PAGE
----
Lights, Camera, Flash!

Queer portrait photographer Lola Flash puts faces on communities underrepresented—and misunderstood—by the mainstream

Lola Flash had been called “sir” one too many times. She was tired of constantly being “identified” as something other than who she was, and of society’s fixed stereotypes surrounding gender and appearance. So she decided to do something about it via the medium through which she best filters her world: her camera lens. Thus was born surmise, Flash’s  photographic account of the many ways genderqueer people are perceived and how visual representations of gender affect our psyches and society. 
This ongoing online portraiture series features images of “girls who look like boys, straight people who look stereotypically gay, and vice versa,” seeking to highlight the stories and capture the images of people whose personal presentation challenges societal norms. “My models range from a pregnant lesbian to transmen to a 75-year-old woman who led most of her life as a man because her generation had little choice,” says Flash. “Our culture is changing, but not quickly enough for me!”
Growing up in Montclair, N.J., Lola Flash was an only child who always walked around with a little camera, snapping photos. She wound up falling in love with the darkroom in high school, and decided to pursue photography in college. She earned her bachelor's degree from Maryland Institute and her master’s degree from the London College of Printing, in the U.K., some years later. 
College facilitated not only career, but personal revelations: “I came out in college, even though I spent a large part of my teen years traipsing up and down Christopher Street, intrigued by all the men in leather and curious about all the chains, whips and other gear along Bleecker Street,” Flash reveals. “At that point, I did not know any lesbians, and “The L Word” was 40 light-years away! My parents were supportive, luckily, and my family are my biggest cheerleaders. I'm definitely one of the lucky ones!”
Flash is all too aware that others in the LGBT community remain far less lucky. Hence, her camera lens stays keenly focused on marginalized members of that community, shirking presumptions made by society about LGBT people and the way they look. Her photos “make viewers observe in a more careful way. They don't just assume someone with short hair is a man,” says Flash. “Gender for me has always been fluid. Since I was a kid, I dressed like a ‘boy,’ and my dad didn't hesitate taking me directly to the boys’ section at clothing stores. This is the kind of girl that I was allowed to be.”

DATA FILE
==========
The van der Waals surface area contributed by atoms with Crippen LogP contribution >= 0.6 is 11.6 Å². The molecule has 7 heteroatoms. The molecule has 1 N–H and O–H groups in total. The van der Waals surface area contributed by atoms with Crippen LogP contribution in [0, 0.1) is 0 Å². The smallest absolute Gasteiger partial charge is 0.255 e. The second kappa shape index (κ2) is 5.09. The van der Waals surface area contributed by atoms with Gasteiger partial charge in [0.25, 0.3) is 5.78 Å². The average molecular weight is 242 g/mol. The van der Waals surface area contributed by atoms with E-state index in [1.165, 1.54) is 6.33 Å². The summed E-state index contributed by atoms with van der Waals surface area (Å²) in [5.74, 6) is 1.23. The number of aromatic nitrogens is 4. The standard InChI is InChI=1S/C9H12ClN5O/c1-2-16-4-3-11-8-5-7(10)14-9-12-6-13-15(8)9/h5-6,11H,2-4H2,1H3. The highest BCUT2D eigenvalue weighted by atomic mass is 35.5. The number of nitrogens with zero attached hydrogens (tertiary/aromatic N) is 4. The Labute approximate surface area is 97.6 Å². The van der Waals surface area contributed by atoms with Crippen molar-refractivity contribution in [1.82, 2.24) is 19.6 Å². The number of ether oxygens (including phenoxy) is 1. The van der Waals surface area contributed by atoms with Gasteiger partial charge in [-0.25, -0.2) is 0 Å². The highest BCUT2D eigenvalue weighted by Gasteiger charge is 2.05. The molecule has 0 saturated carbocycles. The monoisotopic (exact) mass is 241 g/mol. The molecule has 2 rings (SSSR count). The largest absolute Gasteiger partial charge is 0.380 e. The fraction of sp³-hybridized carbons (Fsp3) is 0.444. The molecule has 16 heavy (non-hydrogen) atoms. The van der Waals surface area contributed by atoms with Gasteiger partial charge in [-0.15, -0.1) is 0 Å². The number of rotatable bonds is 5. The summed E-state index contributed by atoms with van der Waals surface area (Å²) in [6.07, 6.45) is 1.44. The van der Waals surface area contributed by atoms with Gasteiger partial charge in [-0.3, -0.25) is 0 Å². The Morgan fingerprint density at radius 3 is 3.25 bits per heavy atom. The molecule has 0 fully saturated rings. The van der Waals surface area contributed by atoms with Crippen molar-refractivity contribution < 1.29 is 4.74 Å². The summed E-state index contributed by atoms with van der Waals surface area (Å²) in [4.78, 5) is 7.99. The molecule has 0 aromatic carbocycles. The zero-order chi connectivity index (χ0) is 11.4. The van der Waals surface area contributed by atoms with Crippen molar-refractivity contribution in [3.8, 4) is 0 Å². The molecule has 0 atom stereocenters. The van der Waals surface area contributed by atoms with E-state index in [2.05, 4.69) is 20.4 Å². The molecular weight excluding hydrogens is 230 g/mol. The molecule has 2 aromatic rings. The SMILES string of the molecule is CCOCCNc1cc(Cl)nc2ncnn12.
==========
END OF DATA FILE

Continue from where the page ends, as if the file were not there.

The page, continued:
Flash’s photography stands out amid a sea of all-digital images: “Technically speaking, I'm one of the very few people who still shoots with film and uses a large format camera. I believe that it is the truest form of portraiture. It's classic,” she says. “Content-wise, I am committed to including all ages and sizes, and the majority of my models are of color. My quest is to add hue to the white art gallery walls, Internet, scene, you name it.” 
All of Flash’s work grapples with issues she feels passionately about. “My surmise series deals with gender issues, my [sur]passing series deals with ‘pigmentocracy’—basically the divide between light-skin and dark-skin folk. When it comes to acceptance, again, I'm definitely one of the lucky ones, in the sense that people smile at me on the way to work and I've never felt in danger, prancing around as a big ol' dyke. Yet, I have not had such a welcome in the art world. With merely 7 percent of MoMA's permanent collection representing women, it's clear there’s still not a lot of space for a woman who is black and gay.”
Adding to her surmise series, Flash is slated to launch a Pride exhibition called LEGENDS, focusing on entertainers who are both members of and cater to New York City’s LGBT community. On June 24, at Pangea in New York City, the series kicks off with a one-night exhibtion and dedicated cabaret showcasing many of the “legends” photographed for the series, including Sherry Vine, The Maine Attraction, DJ Formika and DJ Lina. (Check out Flash on her Instagram feed, @flash9, for more info and updates). 
Flash looks forward to focusing on LEGENDS outside the cabaret world in the future: She hopes to soon work with the likes of comedians Kate Clinton and Wanda Sykes. She’s also excited about her upcoming photographic series called SALT, which portrays older women, who, she asserts, “do not get the recognition they should. These women are so beautiful and smart and talented, but so underrated.” Flash just photographed Ruth Pointer for the collection, and aims to ultimately snap luminaries such as Gloria Steinem and Angela Davis. 
No matter who’s on the other side of Lola Flash’s lens, however, her work is carried by the strong current of a craving for social justice evident in each of her photos. “I'm happiest when I'm behind my camera, so when I go to museums and galleries I have to remind myself why I continue to expose these issues. I've been given a talent and I'm driven to help the communities that I come from. Big, beautiful art sells, but the beauty that I search for is not the kind of work that is found on the ‘Top 10 Artists To Look Out For’ list. I feel that my agenda is vital in giving us voices and faces!” 
View more of Flash’s work online at

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